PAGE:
Delisted from Steam, a dev asks: what counts as 'pornographic'?
"They didn’t specify anything in particular or define what they consider pornographic. I explained to them that I don’t consider the game pornographic as it’s not intended to titillate, but rather is intended to be a humorous and quirky game.."
- Excerpt of a blog post on the Eek! Games website about Valve's recent decision to remove the studio's game House Party from Steam.
Valve delisted indie outfit Eek! Games' game House Party from Steam this week, reportedly telling Eek! that it was due to a number of complaints about "pornography" in the game.
The dev has since published a lengthy blog post explaining that it is trying to work with Valve to get the game back up on Steam (it's currently for sale on itch.io), but more intriguingly, it raises an old question: what is "pornography"?
According to the game's lead developer, House Party is intended to be a satirical game; this is a common theme throughout the House Party dev blogs, and on the Eek! Patreon page it's pitched as a "throwback" to games like Leisure Suit Larry, albeit with room for players to create their own stories and import them into the game.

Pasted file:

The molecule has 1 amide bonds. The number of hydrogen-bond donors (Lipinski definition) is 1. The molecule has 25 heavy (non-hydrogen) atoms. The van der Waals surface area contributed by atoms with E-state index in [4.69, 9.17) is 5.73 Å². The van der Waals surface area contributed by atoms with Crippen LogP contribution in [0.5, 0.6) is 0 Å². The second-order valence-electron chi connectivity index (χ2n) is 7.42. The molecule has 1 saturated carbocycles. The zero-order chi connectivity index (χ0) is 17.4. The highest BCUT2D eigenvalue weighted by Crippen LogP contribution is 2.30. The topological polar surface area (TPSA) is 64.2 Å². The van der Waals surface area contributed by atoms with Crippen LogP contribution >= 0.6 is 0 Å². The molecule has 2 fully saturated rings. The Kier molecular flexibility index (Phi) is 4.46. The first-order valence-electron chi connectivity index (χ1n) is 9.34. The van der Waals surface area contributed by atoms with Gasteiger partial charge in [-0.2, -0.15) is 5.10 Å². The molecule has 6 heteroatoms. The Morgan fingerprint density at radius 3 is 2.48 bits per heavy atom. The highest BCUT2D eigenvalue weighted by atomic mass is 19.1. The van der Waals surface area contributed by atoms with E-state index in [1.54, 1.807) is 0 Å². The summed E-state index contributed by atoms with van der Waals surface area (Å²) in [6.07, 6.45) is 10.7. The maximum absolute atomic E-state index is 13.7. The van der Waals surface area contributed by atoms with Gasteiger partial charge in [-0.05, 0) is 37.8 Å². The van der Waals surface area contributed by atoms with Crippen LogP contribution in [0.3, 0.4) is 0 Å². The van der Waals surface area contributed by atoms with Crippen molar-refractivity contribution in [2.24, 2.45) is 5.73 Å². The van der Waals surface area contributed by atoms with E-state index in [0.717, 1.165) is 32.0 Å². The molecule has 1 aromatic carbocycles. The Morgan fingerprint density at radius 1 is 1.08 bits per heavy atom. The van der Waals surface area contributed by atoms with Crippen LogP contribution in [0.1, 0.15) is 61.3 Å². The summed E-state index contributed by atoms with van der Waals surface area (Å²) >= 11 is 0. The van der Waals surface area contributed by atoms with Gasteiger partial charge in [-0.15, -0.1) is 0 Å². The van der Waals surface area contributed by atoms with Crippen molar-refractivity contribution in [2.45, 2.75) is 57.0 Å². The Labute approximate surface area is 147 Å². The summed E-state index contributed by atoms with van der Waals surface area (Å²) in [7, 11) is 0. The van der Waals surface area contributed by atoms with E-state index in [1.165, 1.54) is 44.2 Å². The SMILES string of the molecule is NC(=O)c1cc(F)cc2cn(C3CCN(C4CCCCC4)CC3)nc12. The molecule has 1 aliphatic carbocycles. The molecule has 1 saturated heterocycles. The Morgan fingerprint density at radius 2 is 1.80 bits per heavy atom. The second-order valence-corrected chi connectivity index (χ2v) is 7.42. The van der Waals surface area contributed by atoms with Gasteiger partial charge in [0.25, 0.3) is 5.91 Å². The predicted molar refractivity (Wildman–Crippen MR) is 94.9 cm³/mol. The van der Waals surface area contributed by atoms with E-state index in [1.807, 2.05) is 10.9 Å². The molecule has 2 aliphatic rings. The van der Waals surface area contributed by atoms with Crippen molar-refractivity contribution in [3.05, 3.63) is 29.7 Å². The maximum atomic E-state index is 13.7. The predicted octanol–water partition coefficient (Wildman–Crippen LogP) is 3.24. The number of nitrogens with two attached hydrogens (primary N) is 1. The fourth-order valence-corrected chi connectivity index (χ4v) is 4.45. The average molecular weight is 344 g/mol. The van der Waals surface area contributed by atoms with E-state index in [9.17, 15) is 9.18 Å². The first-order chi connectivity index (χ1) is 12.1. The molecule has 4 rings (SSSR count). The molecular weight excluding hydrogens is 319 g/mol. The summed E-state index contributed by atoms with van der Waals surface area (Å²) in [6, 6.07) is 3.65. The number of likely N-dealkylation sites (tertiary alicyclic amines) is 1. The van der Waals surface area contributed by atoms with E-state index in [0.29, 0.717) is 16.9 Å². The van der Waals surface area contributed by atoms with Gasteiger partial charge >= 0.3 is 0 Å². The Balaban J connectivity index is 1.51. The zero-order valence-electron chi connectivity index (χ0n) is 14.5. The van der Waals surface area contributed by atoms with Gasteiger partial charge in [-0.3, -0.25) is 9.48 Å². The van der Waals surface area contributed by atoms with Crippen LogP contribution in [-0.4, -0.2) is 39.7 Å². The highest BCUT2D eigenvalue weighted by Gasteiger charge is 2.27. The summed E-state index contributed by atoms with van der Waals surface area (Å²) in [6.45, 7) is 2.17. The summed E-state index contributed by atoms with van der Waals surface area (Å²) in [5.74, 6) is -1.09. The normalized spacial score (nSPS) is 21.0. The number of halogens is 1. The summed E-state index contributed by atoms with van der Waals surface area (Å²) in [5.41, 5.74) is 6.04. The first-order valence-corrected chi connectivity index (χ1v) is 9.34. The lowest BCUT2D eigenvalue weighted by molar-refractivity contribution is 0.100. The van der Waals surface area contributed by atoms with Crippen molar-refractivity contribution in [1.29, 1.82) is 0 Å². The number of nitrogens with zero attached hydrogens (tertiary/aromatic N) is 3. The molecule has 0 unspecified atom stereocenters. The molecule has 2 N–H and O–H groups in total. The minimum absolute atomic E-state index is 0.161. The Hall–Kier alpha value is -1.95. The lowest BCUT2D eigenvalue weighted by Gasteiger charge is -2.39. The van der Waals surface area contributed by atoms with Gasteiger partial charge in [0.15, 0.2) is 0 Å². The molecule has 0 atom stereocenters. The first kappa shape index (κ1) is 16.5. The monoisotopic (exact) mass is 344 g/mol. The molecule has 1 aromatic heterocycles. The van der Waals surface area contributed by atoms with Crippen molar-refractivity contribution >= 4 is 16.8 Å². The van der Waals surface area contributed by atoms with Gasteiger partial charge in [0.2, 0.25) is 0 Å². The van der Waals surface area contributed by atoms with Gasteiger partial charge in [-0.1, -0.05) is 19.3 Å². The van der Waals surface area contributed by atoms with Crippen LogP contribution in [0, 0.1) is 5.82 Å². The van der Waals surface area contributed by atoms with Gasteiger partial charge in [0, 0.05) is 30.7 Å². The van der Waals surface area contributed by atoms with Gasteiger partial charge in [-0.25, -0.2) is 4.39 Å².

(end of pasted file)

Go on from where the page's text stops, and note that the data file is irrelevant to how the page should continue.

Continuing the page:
However, Valve -- which already has an inconsistent history of allowing "sexually explicit" games to be sold on its platform -- has reportedly told the developer it is too "pornographic" to be sold.
"Steam told me that they will re-enable the game once the pornography has been removed. They didn’t specify anything in particular or define what they consider pornographic," reads the most recent blog. "I explained to them that I don’t consider the game pornographic as it’s not intended to titillate, but rather is intended to be a humorous and quirky game. Most of the game-play revolves around solving puzzles and humorous dialogues."
But as Kotaku deftly points out, there's a lot of sexually explicit stuff going on in House Party, most notably that the player can drop the protagonist's pants at any time (via an "expose yourself" key) and freely touch other characters or remove their clothes.
Going forward, Eek! has laid plans to implement a mandatory censor bar that will appear in select in-game scenes, though the developer writes (at length) about whether or not it's hypocritical to delist some sexually explicit games while simultaneously selling others.
"I know there are many games with nudity, and there are also games with sex scenes as well, including really popular titles, so it’s all rather confusing and I don’t know exactly where the line is or what in particular I should be censoring," the post continues. "I didn’t get the impression from Steam’s representative that they wanted to remove my game, but more so that they were ill-equipped to handle the selling of that type of game on their store, that being a game with nudity and sex in it."